As our usual pattern of over-all poor parish attendance at Great Vespers on Saturday evenings is once again the norm with the coming of Summer, I wanted to re-issue a short meditation about this service that I wrote after a visit by His Grace, Bishop Paul, and his comments about the positive nature of this service and our Christian martyria. Whether anything changes or not, I believe that many of you are missing something important in our parish life, and should at least give it some consideration. The "invitation" to the service comes, ultimately, from God: "Come, let us worship and fall down before Christ ..." is the first hymn that we sing at Great Vespers. Since we would consider any other Saturday evening invitation with great care and attention - and probably accept it - we may want to think of applying that same care and attention to the things of God.
The Saturday Evening Great Vespers and Christian Martyria
Continuing a series of short meditations based upon Bp. Paul's talk on the content and shape of a contemporary Christian martyria (meaning witness), I would like to apply it to the Saturday evening service of Great Vespers.
Actually, the first topic that Bp. Paul addressed to those of us present last Saturday evening following the service, was the missionary content of the Great Vespers service, a real point of contact and a potential source of appeal to an inquirer or non-Orthodox visitor to the church.
In fact, His Grace shared his opinion that Great Vespers is the best introductory service to such an inquirer/visitor. Its compactness has something to do with this, but he stressed primarily the content of the service. This service proclaims the Gospel - it is "evangelical" - because it proclaims the Crucified and Risen Lord. This could be an element of strong appeal to a visitor hungering for the truth of the Gospel.
However, first and foremost, the service of Great Vespers on Saturday evening is for the members of the Church!
Saturday evening Great Vespers is a splendid proclamation of the Death and Resurrection of Christ at the heart of the service. Meaning that in addition to the basic structure of the service which remains the same, the hymnography (called stichera and aposticha) is devoted to glorifying the Crucified and Risen Lord.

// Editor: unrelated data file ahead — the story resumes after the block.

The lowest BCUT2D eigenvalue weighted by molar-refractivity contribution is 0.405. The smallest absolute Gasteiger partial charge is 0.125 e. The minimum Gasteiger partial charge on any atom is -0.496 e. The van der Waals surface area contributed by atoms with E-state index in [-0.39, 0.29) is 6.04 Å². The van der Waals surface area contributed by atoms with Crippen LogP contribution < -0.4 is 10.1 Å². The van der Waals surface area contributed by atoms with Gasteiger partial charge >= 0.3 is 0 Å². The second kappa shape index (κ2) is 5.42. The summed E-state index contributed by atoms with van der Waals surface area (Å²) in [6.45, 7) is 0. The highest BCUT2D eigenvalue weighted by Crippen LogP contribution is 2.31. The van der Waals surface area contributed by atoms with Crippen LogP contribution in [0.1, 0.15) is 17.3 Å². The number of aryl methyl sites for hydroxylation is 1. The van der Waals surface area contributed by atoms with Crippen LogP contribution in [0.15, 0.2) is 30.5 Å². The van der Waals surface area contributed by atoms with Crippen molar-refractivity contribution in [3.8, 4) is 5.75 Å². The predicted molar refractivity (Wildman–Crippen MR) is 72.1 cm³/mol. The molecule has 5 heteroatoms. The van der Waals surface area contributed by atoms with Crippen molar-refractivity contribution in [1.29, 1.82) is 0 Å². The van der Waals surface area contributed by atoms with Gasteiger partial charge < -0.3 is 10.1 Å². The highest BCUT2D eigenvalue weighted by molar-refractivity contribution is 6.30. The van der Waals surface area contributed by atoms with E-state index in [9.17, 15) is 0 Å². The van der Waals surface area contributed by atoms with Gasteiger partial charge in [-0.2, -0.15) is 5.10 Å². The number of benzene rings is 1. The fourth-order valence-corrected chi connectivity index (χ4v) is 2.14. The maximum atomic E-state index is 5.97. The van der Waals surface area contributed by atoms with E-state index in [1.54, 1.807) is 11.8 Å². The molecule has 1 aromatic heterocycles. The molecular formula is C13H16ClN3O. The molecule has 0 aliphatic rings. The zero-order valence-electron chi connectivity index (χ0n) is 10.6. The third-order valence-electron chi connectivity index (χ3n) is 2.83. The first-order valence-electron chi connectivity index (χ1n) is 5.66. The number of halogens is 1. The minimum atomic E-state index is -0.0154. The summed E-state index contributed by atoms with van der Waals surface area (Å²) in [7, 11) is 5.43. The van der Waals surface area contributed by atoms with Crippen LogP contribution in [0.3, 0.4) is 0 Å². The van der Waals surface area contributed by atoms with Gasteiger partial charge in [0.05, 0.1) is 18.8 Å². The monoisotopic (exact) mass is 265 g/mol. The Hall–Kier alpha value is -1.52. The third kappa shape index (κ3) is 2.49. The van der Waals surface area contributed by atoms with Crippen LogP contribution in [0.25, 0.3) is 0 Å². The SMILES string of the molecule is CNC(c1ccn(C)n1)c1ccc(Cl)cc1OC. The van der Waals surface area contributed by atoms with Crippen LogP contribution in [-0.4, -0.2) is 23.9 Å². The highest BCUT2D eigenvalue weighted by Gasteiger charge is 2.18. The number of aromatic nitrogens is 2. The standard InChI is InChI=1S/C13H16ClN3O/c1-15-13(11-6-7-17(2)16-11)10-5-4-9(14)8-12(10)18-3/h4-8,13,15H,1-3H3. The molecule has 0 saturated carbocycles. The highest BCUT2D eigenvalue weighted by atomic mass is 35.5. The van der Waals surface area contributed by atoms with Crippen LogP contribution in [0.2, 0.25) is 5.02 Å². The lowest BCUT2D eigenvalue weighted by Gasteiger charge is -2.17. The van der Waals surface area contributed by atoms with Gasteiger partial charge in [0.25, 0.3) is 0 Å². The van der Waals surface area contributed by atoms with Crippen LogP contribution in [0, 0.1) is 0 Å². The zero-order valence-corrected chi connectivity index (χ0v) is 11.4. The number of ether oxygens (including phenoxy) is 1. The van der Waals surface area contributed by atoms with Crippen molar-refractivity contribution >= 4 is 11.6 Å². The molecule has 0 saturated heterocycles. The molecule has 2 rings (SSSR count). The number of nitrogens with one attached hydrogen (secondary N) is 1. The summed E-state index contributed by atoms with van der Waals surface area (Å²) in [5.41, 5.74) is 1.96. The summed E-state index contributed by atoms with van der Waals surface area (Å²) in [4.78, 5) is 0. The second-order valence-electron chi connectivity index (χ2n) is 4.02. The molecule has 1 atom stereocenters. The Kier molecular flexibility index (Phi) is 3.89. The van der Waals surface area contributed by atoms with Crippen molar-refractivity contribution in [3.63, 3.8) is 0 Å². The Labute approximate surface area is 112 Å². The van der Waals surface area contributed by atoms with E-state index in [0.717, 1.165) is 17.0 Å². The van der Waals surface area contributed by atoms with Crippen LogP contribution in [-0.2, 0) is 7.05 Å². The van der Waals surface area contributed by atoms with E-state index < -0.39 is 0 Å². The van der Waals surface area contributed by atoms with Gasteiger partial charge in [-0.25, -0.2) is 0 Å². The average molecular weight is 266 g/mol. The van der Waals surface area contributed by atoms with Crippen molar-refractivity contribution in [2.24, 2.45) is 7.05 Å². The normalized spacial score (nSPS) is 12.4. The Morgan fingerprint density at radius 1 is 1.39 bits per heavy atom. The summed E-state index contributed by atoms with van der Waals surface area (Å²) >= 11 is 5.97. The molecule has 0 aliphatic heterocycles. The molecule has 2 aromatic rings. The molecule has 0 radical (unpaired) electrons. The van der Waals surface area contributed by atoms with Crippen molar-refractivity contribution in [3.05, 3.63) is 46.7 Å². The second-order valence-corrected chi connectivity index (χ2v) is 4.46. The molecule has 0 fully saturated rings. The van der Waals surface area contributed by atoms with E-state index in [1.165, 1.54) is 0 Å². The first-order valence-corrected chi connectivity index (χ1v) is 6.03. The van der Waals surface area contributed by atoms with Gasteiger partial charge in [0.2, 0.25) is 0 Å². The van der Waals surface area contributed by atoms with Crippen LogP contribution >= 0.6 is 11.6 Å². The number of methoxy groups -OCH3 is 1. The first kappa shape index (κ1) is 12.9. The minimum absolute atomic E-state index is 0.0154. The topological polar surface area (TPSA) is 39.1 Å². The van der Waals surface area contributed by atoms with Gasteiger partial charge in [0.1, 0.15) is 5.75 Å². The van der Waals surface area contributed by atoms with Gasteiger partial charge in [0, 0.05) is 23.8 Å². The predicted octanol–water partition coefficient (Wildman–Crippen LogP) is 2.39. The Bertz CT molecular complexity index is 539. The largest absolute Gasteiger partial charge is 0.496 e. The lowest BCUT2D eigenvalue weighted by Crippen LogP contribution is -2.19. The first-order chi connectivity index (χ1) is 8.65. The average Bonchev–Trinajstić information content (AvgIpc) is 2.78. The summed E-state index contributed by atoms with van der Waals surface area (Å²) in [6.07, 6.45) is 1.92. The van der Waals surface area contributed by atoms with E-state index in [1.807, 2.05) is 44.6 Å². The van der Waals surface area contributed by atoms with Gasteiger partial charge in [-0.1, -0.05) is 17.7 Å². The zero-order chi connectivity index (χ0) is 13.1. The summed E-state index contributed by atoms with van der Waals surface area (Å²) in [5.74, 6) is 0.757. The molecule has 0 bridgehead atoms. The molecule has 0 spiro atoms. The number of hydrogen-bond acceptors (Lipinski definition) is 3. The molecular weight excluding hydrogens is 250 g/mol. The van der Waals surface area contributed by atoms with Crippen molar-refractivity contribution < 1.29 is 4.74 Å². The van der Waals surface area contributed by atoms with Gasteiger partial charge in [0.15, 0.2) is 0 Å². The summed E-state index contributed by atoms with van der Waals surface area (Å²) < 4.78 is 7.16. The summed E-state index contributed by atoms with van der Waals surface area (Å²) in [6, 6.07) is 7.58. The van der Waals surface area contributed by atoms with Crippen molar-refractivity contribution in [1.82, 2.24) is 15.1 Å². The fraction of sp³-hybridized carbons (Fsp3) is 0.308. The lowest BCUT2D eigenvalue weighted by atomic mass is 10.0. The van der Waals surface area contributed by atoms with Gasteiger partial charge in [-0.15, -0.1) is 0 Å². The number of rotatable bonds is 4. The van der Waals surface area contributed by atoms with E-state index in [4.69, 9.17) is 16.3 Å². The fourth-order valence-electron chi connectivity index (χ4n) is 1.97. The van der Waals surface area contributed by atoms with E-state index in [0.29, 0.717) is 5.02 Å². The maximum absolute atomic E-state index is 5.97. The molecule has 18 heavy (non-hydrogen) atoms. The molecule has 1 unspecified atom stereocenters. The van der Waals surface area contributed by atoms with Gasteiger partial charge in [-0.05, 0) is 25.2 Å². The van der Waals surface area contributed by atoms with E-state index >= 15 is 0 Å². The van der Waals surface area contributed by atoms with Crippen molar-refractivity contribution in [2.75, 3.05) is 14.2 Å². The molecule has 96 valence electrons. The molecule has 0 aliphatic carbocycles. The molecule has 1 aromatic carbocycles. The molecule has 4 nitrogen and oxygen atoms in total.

Great Vespers not only prepares us for the Lord's Day on Sunday - the Day of Resurrection in our weekly liturgical cycle - but we actually enter into the Lord's Day at the service on Saturday evening. As it is written in the Scriptures: "And there was evening and there was morning, a second day" (GEN. 1:8). Liturgically, therefore, Sunday begins during the service on Saturday evening, following the biblical reckoning of time. Returning to the theme of the Death and Resurrection of Christ, a random selection from the eight tones will eloquently make the point:
We stand before Thy life-bearing tomb unworthily, O Christ God,
Offering glory to Thine unspeakable tenderness of heart.
Thou hast accepted the cross and death, O sinless One,
To grant resurrection to the world, as the Lover of man.
Saturday Vespers, Stichera, Tone 1
Descending from heaven to ascend the cross,
The eternal Life has come for death -
To raise those who have fallen;
To enlighten those in darkness!
O Jesus, our Savior and Illuminator, glory to Thee!
Saturday Vespers, Aposticha, Tone 8
As one of the expressions of an Orthodox Christian martyria in the contemporary world mentioned by Bp. Paul, we can leave the cares and attractions surrounding us, enter into the prayerful atmosphere of the church, and praise the Crucified and Risen Lord on Saturday evening as we prepare for the Lord's Day. At least, with some kind of pattern or regularity. This is our witness that the life of the Church comes first in our lives.
Certainly this is a "little cross!" And it should be a "joyous cross" that we assume lightly and gladly. We are, after all, according to St. John the Evangelist, "children of God!"
I am not trying to twist anyone's arm, and I do not work through "guilting" anyone into anything. I am simply trying to raise parish awareness of an integral part of our parish life and the liturgical cycle at the heart of our communal worship. And I have been doing this for years. In this way, we can grow beyond the usual (and to this day relatively small) "Vespers crowd" as our personal and communal martyria to the secular world's indifference toward Christ. My appeal is to make the martyria concrete and practical in its effect. I believe this was Bp. Paul's point.
Plan on coming to a Great Vespers service in the near future, and let that be a beginning, a starting point for expanding your participation in the liturgical life of the Church by integrating the Lord's Day cycle into your life as an event to be anticipated and embraced with regularity. Allow the Bible Study, the great Feasts and Saturday evening Great Vespers to assume a place in your lives that manifests the modest Christian martyria that nevertheless reveals a great deal about our life in the Church.